When It Pays to Have a Mortgage in Retirement—and When It Doesn’t

Finish your mortgage before you stop working.

That’s standard advice for those nearing retirement, but that may not be feasible for retirees who bought or refinanced homes later in life.

Those who can afford to pay off their mortgages might find that there’s now an argument for keeping their loans in retirement. Thanks to higher interest rates, investing savings in bonds instead of paying down the principal could yield enough to more than cover the cost of monthly mortgage interest.

“A year ago, the bill was really compelling for a mortgage prepayment,” said Allan Roth, a financial planner in Colorado Springs, Colorado. But with bond yields significantly higher today, the decision is “much closer,” he said.

Americans are far more likely to carry mortgage debt into retirement than previous generations, according to three of the four retirees profiled by the Wall Street Journal last week. According to the Federal Reserve, in 2019, the most recent year for which data is available, nearly 38% of 65-74 year olds had a mortgage or home equity loan for their primary residence. That’s an increase from 22% in 1989.

When interest rates were low, many homeowners refinanced into new 30-year loans. For many older borrowers, these refis have extended loan lives well into retirement, said Craig Copeland, director of wealth research at the nonprofit Employee Benefit Research Institute.

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“If you had a mortgage at 7% or 8% and you could refinance it down to 2%, why wouldn’t you?” he said.

Many retirees cannot afford to pay off their mortgage in one lump sum, or feel better off prioritizing other goals. Many people prefer to keep an extra cushion of cash in a bank or brokerage account rather than using it to pay off a mortgage because it can be difficult and expensive to tap home equity in emergencies.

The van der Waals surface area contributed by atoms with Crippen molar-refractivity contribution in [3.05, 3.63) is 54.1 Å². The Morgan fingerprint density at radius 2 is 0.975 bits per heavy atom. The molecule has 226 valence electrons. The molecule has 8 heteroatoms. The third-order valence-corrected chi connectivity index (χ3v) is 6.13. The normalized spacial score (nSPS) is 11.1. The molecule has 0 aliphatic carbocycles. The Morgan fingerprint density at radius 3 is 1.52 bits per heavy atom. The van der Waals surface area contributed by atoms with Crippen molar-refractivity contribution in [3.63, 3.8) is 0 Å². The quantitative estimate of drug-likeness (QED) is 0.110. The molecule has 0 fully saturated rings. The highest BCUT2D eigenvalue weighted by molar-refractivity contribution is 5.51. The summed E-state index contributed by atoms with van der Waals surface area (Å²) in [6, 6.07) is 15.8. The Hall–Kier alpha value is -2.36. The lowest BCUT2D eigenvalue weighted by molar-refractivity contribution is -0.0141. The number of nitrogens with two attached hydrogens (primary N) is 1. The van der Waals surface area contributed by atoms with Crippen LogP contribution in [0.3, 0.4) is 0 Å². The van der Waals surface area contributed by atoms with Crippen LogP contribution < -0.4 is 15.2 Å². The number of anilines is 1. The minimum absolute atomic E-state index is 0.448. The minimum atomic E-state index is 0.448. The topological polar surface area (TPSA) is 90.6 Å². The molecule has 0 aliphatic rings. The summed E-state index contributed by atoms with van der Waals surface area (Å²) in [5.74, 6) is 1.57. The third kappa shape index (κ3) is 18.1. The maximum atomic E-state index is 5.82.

For those who are able to pay off a mortgage, here are some factors to consider:

Two tariffs for comparison

If you can afford to pay off your mortgage now, the most important calculation is to compare your mortgage interest rate to the yield on an extremely low-risk investment like a Treasury note or a bond, says Mr. Roth. The goal is to see if you can earn enough after-tax interest to cover your ongoing mortgage interest.

Imagine someone with a $100,000 mortgage that charges a 3% interest rate. By paying off this mortgage, the homeowner would save 3% per year and have a guaranteed 3% return.

That person could also use the $100,000 to buy a short-term Treasury note, which would yield a slightly higher guaranteed return of about 3.49% in interest.

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“When bonds pay more, buy the bond and enjoy the extra money,” said Burt Hutchinson, a consultant in Wilmington, Delaware.

How about investing that $100,000 in stocks for an even higher return to cover your mortgage payments and make a bigger profit? According to Morningstar, since 1926, U.S. stocks have produced an average annual return of about 7% after inflation inc

– far higher than the interest rate that many home borrowers pay on their mortgages these days.